Chemical safety hazards can show up in surprising places--on the road, in farmland or at your local grocery store. Federal regulations require chemical hazards to be identified by special signs, but often the meaning of these signs are not immediately apparent. Keep your eyes open as you go about your day, and have fun "sign-spotting."
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The NFPA "Fire Diamond"
The National Fire Protection Agency (NFPA) is a private, non-profit organisation that makes recommendations on fire prevention policies. NFPA Code 704 defines the well-known "fire diamond" that gives a concise, easy-to-read summary of a chemical's dangerous properties. Clockwise from the top, the four quadrants of the diamond give a numerical (1-4) ranking of the chemical's flammability (red), reactivity (yellow), special hazards (white), and health hazards (blue). Many facilities follow the NFPA's recommendation that every chemical on the premises be appropriately labelled with a fire diamond. Often there is also a fire diamond near the door to a facility that houses chemicals, such as a warehouse or store. The NFPA states on its website that the information in the fire diamond is primarily for use by emergency personnel and is "not applicable to chronic exposures or to nonemergency occupational exposure."
These Department of Transportation (DOT)-required signs are visible on every chemical shipment travelling by land, sea or air. DOT placards are diamond-shaped and have four features that provide information about the shipment: (1) on the lower half of the diamond, a class number (1-9) or the designation "ORM" for "other regulated materials" to designate the nature of the chemical's primary hazard (1=explosive, 2=gas, 3=flammable liquid, etc.); (2) in the centre of the diamond, a four-digit number specific to the chemical being transported or a general warning that corresponds to the class number (e.g., 'CORROSIVE'); (3) often, a graphic in the top half of the diamond (stylised flames for flammability, skull and crossbones for toxicity) reiterates the danger or provides additional information; (4) distinctive background colours or patterns allow rapid sign recognition from a distance. Like the fire diamond, DOT placards are primarily intended for use by emergency personnel, for instance in the case of an overturned vehicle. The authoritative document for interpreting DOT placards is the Emergency Response Guidebook (ERG) published by the U.S. Department of Transportation.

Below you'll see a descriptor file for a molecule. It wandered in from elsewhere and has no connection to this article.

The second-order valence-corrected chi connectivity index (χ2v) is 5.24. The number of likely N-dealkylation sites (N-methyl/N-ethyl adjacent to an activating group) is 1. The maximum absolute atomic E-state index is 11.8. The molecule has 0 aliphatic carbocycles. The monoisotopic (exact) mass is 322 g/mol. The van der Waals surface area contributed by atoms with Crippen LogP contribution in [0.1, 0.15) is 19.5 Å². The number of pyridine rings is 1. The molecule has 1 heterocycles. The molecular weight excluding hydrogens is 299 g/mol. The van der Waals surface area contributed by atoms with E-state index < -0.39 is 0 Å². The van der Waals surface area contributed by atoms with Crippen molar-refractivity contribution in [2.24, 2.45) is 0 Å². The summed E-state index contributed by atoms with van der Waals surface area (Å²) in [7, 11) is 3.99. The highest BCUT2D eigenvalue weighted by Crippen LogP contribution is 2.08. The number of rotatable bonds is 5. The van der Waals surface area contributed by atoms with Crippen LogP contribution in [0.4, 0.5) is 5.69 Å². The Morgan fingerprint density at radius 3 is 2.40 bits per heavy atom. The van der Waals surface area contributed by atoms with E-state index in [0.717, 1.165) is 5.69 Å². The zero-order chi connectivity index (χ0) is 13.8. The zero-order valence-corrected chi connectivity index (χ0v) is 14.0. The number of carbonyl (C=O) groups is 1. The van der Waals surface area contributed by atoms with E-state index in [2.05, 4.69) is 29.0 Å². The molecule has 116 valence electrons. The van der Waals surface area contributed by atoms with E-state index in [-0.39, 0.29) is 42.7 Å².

The Occupational Safety and Health Administration (OSHA) has implemented general guidelines on sign design for chemical safety as well as other purposes. Unlike NFPA and DOT signs, which are highly standardised and intended for emergency use, OSHA signs can be customised and are primarily for use by workers. As stated on the OSHA website, OSHA sign design guidelines are "intended to cover all safety signs except those designed for streets, highways, railroads, and marine regulations," making these signs very common in the workplace, including chemical environments. OSHA signs are rectangular with rounded edges. The top half of the sign bears one of several standardised messages, which in descending order of urgency are DANGER, WARNING, CAUTION, NOTICE and SAFETY FIRST. The signs are colour-coded for easy recognition and the bottom half of each sign contains a customised message alerting the reader to the specific conditions that are present.
The American National Standards Institute (ANSI), like NFPA, is a private, non-profit organisation composed of experts but carrying no legislative weight. ANSI Standard Z535 contains guidelines on designing safety signs, including chemical hazard signs. Design principles under ANSI include the use of 'action phrases' that tell the reader how to avoid the hazard (e.g., 'Wear a Respirator'), listing of possible consequences if the hazard is not respected, bold headers and illustrations to attract notice and contact information in case of an emergency. Some of these ANSI guidelines have been incorporated into OSHA regulations, giving them the force of law.
A Final Note on Safety Signs
It's fun and informative to be able to look at the truck in front of you in the traffic jam and know what kind of chemical it's carrying. But if you are in a situation where your safety depends on correct interpretation of a chemical hazard sign, consult a safety expert familiar with your location and circumstances. This article is intended for informational purposes only.
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